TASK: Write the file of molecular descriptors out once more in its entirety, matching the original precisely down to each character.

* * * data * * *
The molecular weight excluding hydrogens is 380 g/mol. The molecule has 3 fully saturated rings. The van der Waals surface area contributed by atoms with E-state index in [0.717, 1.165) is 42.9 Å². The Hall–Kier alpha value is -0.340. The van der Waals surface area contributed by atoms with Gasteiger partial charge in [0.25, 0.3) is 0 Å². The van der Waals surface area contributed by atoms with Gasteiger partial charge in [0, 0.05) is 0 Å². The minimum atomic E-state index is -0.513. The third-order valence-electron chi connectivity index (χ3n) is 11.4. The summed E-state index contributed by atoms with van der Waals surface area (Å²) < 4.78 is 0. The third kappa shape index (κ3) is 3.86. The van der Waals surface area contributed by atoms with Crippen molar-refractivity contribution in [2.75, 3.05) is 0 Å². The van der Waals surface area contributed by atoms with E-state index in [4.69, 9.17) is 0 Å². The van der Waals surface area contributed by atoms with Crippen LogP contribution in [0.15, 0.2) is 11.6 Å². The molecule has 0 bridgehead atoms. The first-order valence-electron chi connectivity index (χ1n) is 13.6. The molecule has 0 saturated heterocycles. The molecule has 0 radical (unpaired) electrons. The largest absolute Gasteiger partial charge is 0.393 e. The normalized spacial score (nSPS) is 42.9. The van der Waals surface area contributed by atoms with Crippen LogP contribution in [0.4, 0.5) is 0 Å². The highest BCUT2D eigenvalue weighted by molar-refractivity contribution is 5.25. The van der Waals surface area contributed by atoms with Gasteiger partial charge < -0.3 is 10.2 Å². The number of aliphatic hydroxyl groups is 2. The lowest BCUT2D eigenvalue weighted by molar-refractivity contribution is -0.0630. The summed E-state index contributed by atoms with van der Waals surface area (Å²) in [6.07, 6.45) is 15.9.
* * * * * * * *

The molecular weight excluding hydrogens is 380 g/mol. The molecule has 3 fully saturated rings. The van der Waals surface area contributed by atoms with E-state index in [0.717, 1.165) is 42.9 Å². The Hall–Kier alpha value is -0.340. The van der Waals surface area contributed by atoms with Gasteiger partial charge in [0.25, 0.3) is 0 Å². The van der Waals surface area contributed by atoms with Gasteiger partial charge in [0, 0.05) is 0 Å². The minimum atomic E-state index is -0.513. The third-order valence-electron chi connectivity index (χ3n) is 11.4. The summed E-state index contributed by atoms with van der Waals surface area (Å²) < 4.78 is 0. The third kappa shape index (κ3) is 3.86. The van der Waals surface area contributed by atoms with Crippen molar-refractivity contribution in [2.75, 3.05) is 0 Å². The van der Waals surface area contributed by atoms with E-state index in [4.69, 9.17) is 0 Å². The van der Waals surface area contributed by atoms with Crippen LogP contribution in [0.15, 0.2) is 11.6 Å². The molecule has 0 bridgehead atoms. The first-order valence-electron chi connectivity index (χ1n) is 13.6. The molecule has 0 saturated heterocycles. The molecule has 0 radical (unpaired) electrons. The largest absolute Gasteiger partial charge is 0.393 e. The normalized spacial score (nSPS) is 42.9. The van der Waals surface area contributed by atoms with Crippen LogP contribution in [0.4, 0.5) is 0 Å². The highest BCUT2D eigenvalue weighted by molar-refractivity contribution is 5.25. The van der Waals surface area contributed by atoms with Gasteiger partial charge < -0.3 is 10.2 Å². The number of aliphatic hydroxyl groups is 2. The lowest BCUT2D eigenvalue weighted by molar-refractivity contribution is -0.0630. The summed E-state index contributed by atoms with van der Waals surface area (Å²) in [6.07, 6.45) is 15.9.